Furniture maker in court after trainee’s hand injury

An Essex furniture manufacturer has been fined after a teenage worker suffered severe hand injuries whilst using a panel saw unsupervised.

The woodworking trainee, who does not wish to be named, was employed part time at Wood and Mott Ltd’s manufacturing plant in Brightlingsea, Essex, when the incident occurred on 19 February 2013.

The 17-year-old was working unsupervised in the company’s workshop and decided to use a panel saw to cut a sheet of MDF. As he was feeding the MDF through the saw by hand, he pushed down on the board with his right hand to keep the MDF sheet flat.

But his hand was too close to the saw and was caught by the revolving blade. He suffered severe lacerations across the palm, fingers and back of the hand.

The young worker, from Brightlingsea, had to undergo surgery to replace shattered bone and needed skin grafts to repair tissue damage. He will require further surgery to improve mobility in his hand as he is still unable to properly bend his hand and fingers.

The incident was investigated by the Health and Safety Executive (HSE), which today (28 March) prosecuted Wood and Mott Ltd for serious safety failings.

Colchester Magistrates’ Court was told that on the day of the incident, many of the experienced employees – including the supervisor – were away attending an exhibition. The experienced woodworkers who remained had not been instructed to take responsibility for the supervision of young workers or to challenge any unsafe working practices they observed.

As a result, the teenager, who divided his week between his work training at the firm and a woodwork course at a local college, had been left on his own in the workshop with no replacement supervisor.

HSE found that despite having employed young people who were still in part-time education, the company: –

  • failed to carry out a Young Persons’ risk assessment
  • did not provide written safe-working instructions, and
  • failed to implement any formal supervision or mentoring arrangements

Wood and Mott Ltd, of Morses Lane Industrial Estate, Brightlingsea, Essex, was fined £7,000 and ordered to pay £699 in costs after pleading guilty to breaching Section 2(1) of the Health and Safety at Work etc Act 1974 and Regulation 19(1) of the Management of Health and Safety at Work Regulations 1999.

Speaking after the hearing, HSE Inspector Paul Grover, said:

“This young man has been left with a life-affecting injury to his right hand due to the firm’s neglect of their duties to safeguard him at work. Here was a young person who lacked experience of woodworking and its associated risks and had not undergone sufficient training to recognise and deal with such risks.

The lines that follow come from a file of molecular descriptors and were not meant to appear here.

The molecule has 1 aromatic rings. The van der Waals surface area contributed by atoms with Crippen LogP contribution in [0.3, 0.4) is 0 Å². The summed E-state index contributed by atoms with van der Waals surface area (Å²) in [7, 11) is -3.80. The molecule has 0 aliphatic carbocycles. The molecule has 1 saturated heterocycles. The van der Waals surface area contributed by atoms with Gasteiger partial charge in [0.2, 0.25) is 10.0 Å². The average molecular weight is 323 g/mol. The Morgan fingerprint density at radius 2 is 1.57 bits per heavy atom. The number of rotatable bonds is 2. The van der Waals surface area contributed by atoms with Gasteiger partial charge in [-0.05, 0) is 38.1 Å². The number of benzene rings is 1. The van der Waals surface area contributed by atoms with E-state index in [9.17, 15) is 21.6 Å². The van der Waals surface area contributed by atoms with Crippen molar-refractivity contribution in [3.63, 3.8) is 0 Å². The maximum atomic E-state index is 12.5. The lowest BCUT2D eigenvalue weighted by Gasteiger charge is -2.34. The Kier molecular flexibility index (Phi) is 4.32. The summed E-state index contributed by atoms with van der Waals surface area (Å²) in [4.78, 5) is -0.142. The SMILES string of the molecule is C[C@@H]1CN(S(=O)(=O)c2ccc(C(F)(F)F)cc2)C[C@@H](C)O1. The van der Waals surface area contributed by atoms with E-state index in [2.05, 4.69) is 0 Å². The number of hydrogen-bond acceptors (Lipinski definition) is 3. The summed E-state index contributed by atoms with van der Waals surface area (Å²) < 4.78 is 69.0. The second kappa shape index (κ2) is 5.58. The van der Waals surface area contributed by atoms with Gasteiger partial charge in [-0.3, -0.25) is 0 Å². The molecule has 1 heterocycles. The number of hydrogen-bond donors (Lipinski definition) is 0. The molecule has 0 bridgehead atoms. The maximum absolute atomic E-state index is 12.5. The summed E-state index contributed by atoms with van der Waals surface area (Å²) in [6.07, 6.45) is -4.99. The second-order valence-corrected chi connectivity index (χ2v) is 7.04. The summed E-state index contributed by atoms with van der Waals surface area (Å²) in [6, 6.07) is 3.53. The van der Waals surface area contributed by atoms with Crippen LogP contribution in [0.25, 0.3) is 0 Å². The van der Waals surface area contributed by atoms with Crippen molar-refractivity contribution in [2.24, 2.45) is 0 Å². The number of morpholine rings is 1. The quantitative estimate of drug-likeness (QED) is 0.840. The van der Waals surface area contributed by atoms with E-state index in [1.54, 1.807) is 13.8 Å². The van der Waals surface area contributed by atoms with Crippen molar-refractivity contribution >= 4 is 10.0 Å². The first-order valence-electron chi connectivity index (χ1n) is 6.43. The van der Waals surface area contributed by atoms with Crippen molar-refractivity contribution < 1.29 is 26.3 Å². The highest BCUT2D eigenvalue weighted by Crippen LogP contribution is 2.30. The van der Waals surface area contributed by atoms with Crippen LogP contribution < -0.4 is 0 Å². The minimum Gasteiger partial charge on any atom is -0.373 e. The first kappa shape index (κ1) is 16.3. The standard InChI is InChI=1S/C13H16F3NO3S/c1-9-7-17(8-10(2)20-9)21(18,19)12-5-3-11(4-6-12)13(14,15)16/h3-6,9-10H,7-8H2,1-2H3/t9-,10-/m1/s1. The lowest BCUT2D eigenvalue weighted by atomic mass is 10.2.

“The incident was a direct consequence of Wood and Mott’s failure to complete a specific assessment of the risks that a young person would encounter when carrying woodworking operations at their site. Had they done so, the vulnerability of the young worker, due to his immaturity, lack of training and appreciation of risk, would have been identified.

“This failing led in turn to another as the company then did not put in place appropriate measures, such as written instructions or safe working procedures, to control those risks.”

More details about working safely in the woodworking industry can be found on the HSE website at:

Notes to Editors

  1. The Health and Safety Executive is Britain’s national regulator for workplace health and safety. It aims to reduce work-related death, injury and ill health. It does so through research, information and advice, promoting training, new or revised regulations and codes of practice, and working with local authority partners by inspection, investigation and enforcement.
  2. Section 2(1) of the Health and Safety at Work etc Act 1974 states: “It shall be the duty of every employer to ensure, so far as is reasonably practicable, the health, safety and welfare at work of all his employees.”
  3. Regulation 19(1) of the Management of Health and Safety at Work Regulations 1999 states: “Every employer shall ensure that young persons employed by him are protected at work from any risks to their health or safety which are a consequence of their lack of experience, or absence of awareness of existing or potential risks or the fact that young persons have not yet fully matured.”
  4. Further HSE news releases are available at


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